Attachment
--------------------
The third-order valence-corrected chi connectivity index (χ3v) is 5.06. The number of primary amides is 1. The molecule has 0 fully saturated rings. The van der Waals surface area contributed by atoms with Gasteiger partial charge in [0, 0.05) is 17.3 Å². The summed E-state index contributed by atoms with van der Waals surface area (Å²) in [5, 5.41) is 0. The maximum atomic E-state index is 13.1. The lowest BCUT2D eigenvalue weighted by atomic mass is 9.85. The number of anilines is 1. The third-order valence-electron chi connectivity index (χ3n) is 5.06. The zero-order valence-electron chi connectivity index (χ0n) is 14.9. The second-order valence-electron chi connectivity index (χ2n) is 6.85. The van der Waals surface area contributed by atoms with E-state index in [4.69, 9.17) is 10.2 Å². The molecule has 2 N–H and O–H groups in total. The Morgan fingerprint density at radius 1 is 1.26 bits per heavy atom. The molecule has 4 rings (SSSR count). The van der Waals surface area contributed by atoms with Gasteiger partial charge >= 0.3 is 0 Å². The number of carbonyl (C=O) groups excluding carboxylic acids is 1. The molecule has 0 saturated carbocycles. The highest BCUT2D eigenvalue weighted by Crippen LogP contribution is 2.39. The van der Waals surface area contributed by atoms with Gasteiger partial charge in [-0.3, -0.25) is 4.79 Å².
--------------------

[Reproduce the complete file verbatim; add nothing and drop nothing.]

The third-order valence-corrected chi connectivity index (χ3v) is 5.06. The number of primary amides is 1. The molecule has 0 fully saturated rings. The van der Waals surface area contributed by atoms with Gasteiger partial charge in [0, 0.05) is 17.3 Å². The summed E-state index contributed by atoms with van der Waals surface area (Å²) in [5, 5.41) is 0. The maximum atomic E-state index is 13.1. The lowest BCUT2D eigenvalue weighted by atomic mass is 9.85. The number of anilines is 1. The third-order valence-electron chi connectivity index (χ3n) is 5.06. The zero-order valence-electron chi connectivity index (χ0n) is 14.9. The second-order valence-electron chi connectivity index (χ2n) is 6.85. The van der Waals surface area contributed by atoms with E-state index in [4.69, 9.17) is 10.2 Å². The molecule has 2 N–H and O–H groups in total. The Morgan fingerprint density at radius 1 is 1.26 bits per heavy atom. The molecule has 4 rings (SSSR count). The van der Waals surface area contributed by atoms with Gasteiger partial charge >= 0.3 is 0 Å². The number of carbonyl (C=O) groups excluding carboxylic acids is 1. The molecule has 0 saturated carbocycles. The highest BCUT2D eigenvalue weighted by Crippen LogP contribution is 2.39. The van der Waals surface area contributed by atoms with Gasteiger partial charge in [-0.3, -0.25) is 4.79 Å².